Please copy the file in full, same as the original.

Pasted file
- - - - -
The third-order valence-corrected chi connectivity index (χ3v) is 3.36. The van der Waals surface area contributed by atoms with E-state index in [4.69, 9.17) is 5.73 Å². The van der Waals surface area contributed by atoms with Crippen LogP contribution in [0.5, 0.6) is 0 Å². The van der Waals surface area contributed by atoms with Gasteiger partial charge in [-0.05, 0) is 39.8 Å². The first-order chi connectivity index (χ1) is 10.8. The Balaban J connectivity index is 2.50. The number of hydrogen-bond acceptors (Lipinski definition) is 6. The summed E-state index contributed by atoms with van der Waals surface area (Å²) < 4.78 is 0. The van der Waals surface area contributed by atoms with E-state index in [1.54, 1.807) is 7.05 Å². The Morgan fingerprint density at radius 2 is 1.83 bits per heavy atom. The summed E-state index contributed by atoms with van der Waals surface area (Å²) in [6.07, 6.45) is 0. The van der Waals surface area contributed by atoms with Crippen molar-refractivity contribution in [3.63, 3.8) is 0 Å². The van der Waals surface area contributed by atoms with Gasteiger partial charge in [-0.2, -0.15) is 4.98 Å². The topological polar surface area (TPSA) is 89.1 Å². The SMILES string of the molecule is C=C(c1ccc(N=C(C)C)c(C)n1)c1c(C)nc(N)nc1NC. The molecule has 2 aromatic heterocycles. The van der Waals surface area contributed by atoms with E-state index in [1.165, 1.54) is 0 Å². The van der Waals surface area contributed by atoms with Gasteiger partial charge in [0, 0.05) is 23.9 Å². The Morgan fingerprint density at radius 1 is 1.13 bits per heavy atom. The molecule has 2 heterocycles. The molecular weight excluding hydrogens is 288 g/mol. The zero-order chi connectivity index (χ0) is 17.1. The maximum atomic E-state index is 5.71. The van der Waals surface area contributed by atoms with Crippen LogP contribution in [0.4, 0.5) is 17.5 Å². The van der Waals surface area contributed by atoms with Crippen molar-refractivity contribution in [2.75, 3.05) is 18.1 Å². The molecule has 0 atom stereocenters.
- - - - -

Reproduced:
The third-order valence-corrected chi connectivity index (χ3v) is 3.36. The van der Waals surface area contributed by atoms with E-state index in [4.69, 9.17) is 5.73 Å². The van der Waals surface area contributed by atoms with Crippen LogP contribution in [0.5, 0.6) is 0 Å². The van der Waals surface area contributed by atoms with Gasteiger partial charge in [-0.05, 0) is 39.8 Å². The first-order chi connectivity index (χ1) is 10.8. The Balaban J connectivity index is 2.50. The number of hydrogen-bond acceptors (Lipinski definition) is 6. The summed E-state index contributed by atoms with van der Waals surface area (Å²) < 4.78 is 0. The van der Waals surface area contributed by atoms with E-state index in [1.54, 1.807) is 7.05 Å². The Morgan fingerprint density at radius 2 is 1.83 bits per heavy atom. The summed E-state index contributed by atoms with van der Waals surface area (Å²) in [6.07, 6.45) is 0. The van der Waals surface area contributed by atoms with Crippen molar-refractivity contribution in [3.63, 3.8) is 0 Å². The van der Waals surface area contributed by atoms with Gasteiger partial charge in [-0.2, -0.15) is 4.98 Å². The topological polar surface area (TPSA) is 89.1 Å². The SMILES string of the molecule is C=C(c1ccc(N=C(C)C)c(C)n1)c1c(C)nc(N)nc1NC. The molecule has 2 aromatic heterocycles. The van der Waals surface area contributed by atoms with E-state index in [1.165, 1.54) is 0 Å². The van der Waals surface area contributed by atoms with Gasteiger partial charge in [0, 0.05) is 23.9 Å². The Morgan fingerprint density at radius 1 is 1.13 bits per heavy atom. The molecule has 2 heterocycles. The molecular weight excluding hydrogens is 288 g/mol. The zero-order chi connectivity index (χ0) is 17.1. The maximum atomic E-state index is 5.71. The van der Waals surface area contributed by atoms with Crippen LogP contribution in [0.4, 0.5) is 17.5 Å². The van der Waals surface area contributed by atoms with Crippen molar-refractivity contribution in [2.75, 3.05) is 18.1 Å². The molecule has 0 atom stereocenters.